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Multiflora Rose-Invasive Plant-West Va Info Included-With References

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"Multiflora rose is a multi-stemmed thorny, perennial shrub that grows up to 15

feet tall. The stems are arcing canes which are round in cross section. Small

white-red flowers or rose hips (fruit) occur in clusters abundantly on the plant.

Leaves are pinnately ("Resembling a feather; having parts or branches arranged

on each side of a common axis". Definition from

http://dictionary.reference.com/) compound with 7-9 leaflets. Multiflora rose is

easily distinguished from other wild roses by the feathery, fringed bract located

at the base of each leaf". Description of the Multiflora obtained from

http://www.invasive.org/browse/subject.cfm?sub=3071

The Multiflora Rose was brought over to the eastern U.S. from Japan in 1866 as

an ornamental rose. In the 1930s, the U.S. Soil Conservation Service encouraged

its use for erosion control. In the late 1960s, state conservation departments

in many states were giving away the Multiflora Rose to property owners as they

felt it made good wildlife coverage and as food for birds. The plant was also used

as a "living fence" by farmers to keep their livestock in a confined area. More

recently, it has been used as a crash barrier on highways and planted in the

median to reduce the glare from oncoming headlights.

The Multiflora Rose reproduces by seed, root sprouts and layering, meaning the

stem is covered with soil for rooting while still being part of the living plant.

The flowers bloom from May to July, with colors ranging from white to pink. The

rose hips develop in September and October, which become leathery in the

winter and remain on the plant. Its seeds are eaten and carried away by birds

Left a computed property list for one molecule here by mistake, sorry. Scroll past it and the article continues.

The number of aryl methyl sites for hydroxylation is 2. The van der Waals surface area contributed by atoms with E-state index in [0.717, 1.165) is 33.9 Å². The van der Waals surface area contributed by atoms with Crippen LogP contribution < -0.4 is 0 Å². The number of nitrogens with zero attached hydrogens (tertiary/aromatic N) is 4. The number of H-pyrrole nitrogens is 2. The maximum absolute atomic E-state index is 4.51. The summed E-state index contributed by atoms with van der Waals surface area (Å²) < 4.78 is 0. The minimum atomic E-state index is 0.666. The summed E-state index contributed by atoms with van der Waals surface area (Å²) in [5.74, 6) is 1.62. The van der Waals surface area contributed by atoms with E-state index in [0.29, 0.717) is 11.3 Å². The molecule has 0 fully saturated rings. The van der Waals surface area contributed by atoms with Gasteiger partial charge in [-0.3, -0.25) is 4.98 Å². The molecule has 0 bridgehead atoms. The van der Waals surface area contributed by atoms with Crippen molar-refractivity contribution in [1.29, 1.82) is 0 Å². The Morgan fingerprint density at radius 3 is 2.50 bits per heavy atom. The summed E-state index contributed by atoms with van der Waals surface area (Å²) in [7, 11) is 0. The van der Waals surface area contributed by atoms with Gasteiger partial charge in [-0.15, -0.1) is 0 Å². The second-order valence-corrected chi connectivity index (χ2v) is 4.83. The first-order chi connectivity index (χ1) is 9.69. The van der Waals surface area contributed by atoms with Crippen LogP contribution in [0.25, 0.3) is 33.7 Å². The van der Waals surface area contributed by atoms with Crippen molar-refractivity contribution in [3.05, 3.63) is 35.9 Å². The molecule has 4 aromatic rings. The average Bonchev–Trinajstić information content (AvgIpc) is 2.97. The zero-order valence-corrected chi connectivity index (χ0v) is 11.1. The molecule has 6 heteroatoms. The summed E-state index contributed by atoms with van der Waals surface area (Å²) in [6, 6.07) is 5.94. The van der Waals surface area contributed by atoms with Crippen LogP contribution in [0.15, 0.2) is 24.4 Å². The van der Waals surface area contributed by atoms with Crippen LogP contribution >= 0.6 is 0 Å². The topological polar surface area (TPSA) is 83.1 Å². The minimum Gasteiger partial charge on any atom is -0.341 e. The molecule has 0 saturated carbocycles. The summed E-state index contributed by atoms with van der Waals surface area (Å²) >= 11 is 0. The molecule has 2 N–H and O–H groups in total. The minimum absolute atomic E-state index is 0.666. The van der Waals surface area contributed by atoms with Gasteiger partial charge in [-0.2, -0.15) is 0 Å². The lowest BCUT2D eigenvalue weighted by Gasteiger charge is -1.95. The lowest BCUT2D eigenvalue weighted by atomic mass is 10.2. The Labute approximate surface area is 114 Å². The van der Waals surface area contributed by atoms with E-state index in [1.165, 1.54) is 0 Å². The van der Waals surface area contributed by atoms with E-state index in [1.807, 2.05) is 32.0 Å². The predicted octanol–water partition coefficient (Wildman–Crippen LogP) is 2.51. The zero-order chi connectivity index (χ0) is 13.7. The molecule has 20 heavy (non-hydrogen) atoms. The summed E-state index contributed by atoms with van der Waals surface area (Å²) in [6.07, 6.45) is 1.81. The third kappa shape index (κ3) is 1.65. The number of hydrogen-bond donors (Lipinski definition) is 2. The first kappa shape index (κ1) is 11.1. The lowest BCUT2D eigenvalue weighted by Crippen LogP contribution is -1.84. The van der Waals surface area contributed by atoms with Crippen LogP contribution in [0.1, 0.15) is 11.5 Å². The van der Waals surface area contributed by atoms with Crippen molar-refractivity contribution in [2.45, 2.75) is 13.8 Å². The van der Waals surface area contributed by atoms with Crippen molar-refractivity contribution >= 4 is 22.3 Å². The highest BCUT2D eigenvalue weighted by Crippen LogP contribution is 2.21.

and other animals. The seeds develop within 60 days as long as the temperature

is above freezing. Seeds are capable of surviving up to 20 years in the soil. It

is estimated that an average Multiflora Rose plant can produce a million seeds

in one year.

The plant is an aggressive grower in woodlands, prairies, meadows, pastures,

forest edges, hayfields, fence lines and unplowed land. It has a vast tolerance for

different kinds of soil, moisture and light conditions but it grows best in deep,

moist uplands. It does not grow well in standing water. Multiflora Rose can form

dense growth that is impossible to penetrate. It crowds out and can kill

existing flowers, vegetation, crops and other plants because they compete for

nutrients. Because the Multiflora Rose grows aggressively, they can take over

the entire area. The native plant's quality declines which has a negative impact

on the wildlife as it has little use for the exotic plant.

The Chief of the USDA Forest Service has identified invasive species as one of

the four critical threats to our nation's ecosystems. The introduction of invasive

plants changes the natural ecosystems by taking the place of native plants,

impacting native wildlife habitat, and increasing soil erosion. About 400, of the

958 species that are listed in the United States as threatened or endangered

under the Endangered Species Act are at risk because of competition with or

predation by exotic species. Vince D'Amico, research scientist at the University of

Delaware's Department of Entomology and Wildlife Ecology said "Let's say an

area is taken over by multiflora rose, and the native caterpillars have nothing to

eat but multiflora rose and they can't eat that. What happens to their numbers?

They go down. And these caterpillars form a very big part of the diet of

songbirds. So, you see how there's another level. There are fewer of these

insects that birds rely on to feed their young. The food chain gets disrupted by

invasives coming into the landscape."

About 400, of the 958 species that are listed in the United States as threatened

or endangered under the Endangered Species Act are at risk because of

competition with exotic species.

To date, the best way of controlling the Multiflora Rose is the use of herbicides.

It can be applied to regrowth or freshly cut stumps. It works best if applied late

In the growing season. Another good method is frequent cutting or mowing,

three to six times per growing season, for two to four years. Also, the use

of goats, or goats and cattle, seems

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